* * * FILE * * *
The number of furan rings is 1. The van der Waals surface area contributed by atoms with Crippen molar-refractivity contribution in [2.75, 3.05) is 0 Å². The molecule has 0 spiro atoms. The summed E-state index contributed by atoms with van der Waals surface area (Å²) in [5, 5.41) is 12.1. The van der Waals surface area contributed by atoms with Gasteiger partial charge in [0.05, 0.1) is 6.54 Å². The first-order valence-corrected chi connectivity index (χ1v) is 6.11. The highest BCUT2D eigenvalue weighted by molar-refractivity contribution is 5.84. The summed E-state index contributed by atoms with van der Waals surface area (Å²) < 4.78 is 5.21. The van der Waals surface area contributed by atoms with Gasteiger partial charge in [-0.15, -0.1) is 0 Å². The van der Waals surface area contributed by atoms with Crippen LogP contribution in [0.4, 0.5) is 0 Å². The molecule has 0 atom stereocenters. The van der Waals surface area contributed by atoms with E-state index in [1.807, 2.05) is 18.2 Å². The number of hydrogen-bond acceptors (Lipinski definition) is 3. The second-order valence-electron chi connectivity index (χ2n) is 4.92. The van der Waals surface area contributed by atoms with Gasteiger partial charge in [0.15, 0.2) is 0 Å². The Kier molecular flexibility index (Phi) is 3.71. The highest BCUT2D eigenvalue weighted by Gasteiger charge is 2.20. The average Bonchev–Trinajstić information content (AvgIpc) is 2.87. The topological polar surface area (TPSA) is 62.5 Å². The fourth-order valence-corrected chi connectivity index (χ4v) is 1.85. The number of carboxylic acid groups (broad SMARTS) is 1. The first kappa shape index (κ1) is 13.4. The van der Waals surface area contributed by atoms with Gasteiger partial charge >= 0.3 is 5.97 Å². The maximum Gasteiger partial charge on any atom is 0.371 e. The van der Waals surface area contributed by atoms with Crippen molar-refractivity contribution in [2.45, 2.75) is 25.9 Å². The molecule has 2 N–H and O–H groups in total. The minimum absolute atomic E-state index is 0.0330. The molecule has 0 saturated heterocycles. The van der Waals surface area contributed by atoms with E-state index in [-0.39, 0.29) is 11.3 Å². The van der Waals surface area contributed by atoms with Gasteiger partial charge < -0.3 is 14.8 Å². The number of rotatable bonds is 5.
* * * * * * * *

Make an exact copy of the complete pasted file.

The number of furan rings is 1. The van der Waals surface area contributed by atoms with Crippen molar-refractivity contribution in [2.75, 3.05) is 0 Å². The molecule has 0 spiro atoms. The summed E-state index contributed by atoms with van der Waals surface area (Å²) in [5, 5.41) is 12.1. The van der Waals surface area contributed by atoms with Gasteiger partial charge in [0.05, 0.1) is 6.54 Å². The first-order valence-corrected chi connectivity index (χ1v) is 6.11. The highest BCUT2D eigenvalue weighted by molar-refractivity contribution is 5.84. The summed E-state index contributed by atoms with van der Waals surface area (Å²) < 4.78 is 5.21. The van der Waals surface area contributed by atoms with Gasteiger partial charge in [-0.15, -0.1) is 0 Å². The van der Waals surface area contributed by atoms with Crippen LogP contribution in [0.4, 0.5) is 0 Å². The molecule has 0 atom stereocenters. The van der Waals surface area contributed by atoms with E-state index in [1.807, 2.05) is 18.2 Å². The number of hydrogen-bond acceptors (Lipinski definition) is 3. The second-order valence-electron chi connectivity index (χ2n) is 4.92. The van der Waals surface area contributed by atoms with Gasteiger partial charge in [0.15, 0.2) is 0 Å². The Kier molecular flexibility index (Phi) is 3.71. The highest BCUT2D eigenvalue weighted by Gasteiger charge is 2.20. The average Bonchev–Trinajstić information content (AvgIpc) is 2.87. The topological polar surface area (TPSA) is 62.5 Å². The fourth-order valence-corrected chi connectivity index (χ4v) is 1.85. The number of carboxylic acid groups (broad SMARTS) is 1. The first kappa shape index (κ1) is 13.4. The van der Waals surface area contributed by atoms with Gasteiger partial charge >= 0.3 is 5.97 Å². The maximum Gasteiger partial charge on any atom is 0.371 e. The van der Waals surface area contributed by atoms with Crippen molar-refractivity contribution in [2.45, 2.75) is 25.9 Å². The molecule has 2 N–H and O–H groups in total. The minimum absolute atomic E-state index is 0.0330. The molecule has 0 saturated heterocycles. The van der Waals surface area contributed by atoms with E-state index in [-0.39, 0.29) is 11.3 Å². The van der Waals surface area contributed by atoms with Gasteiger partial charge < -0.3 is 14.8 Å². The number of rotatable bonds is 5.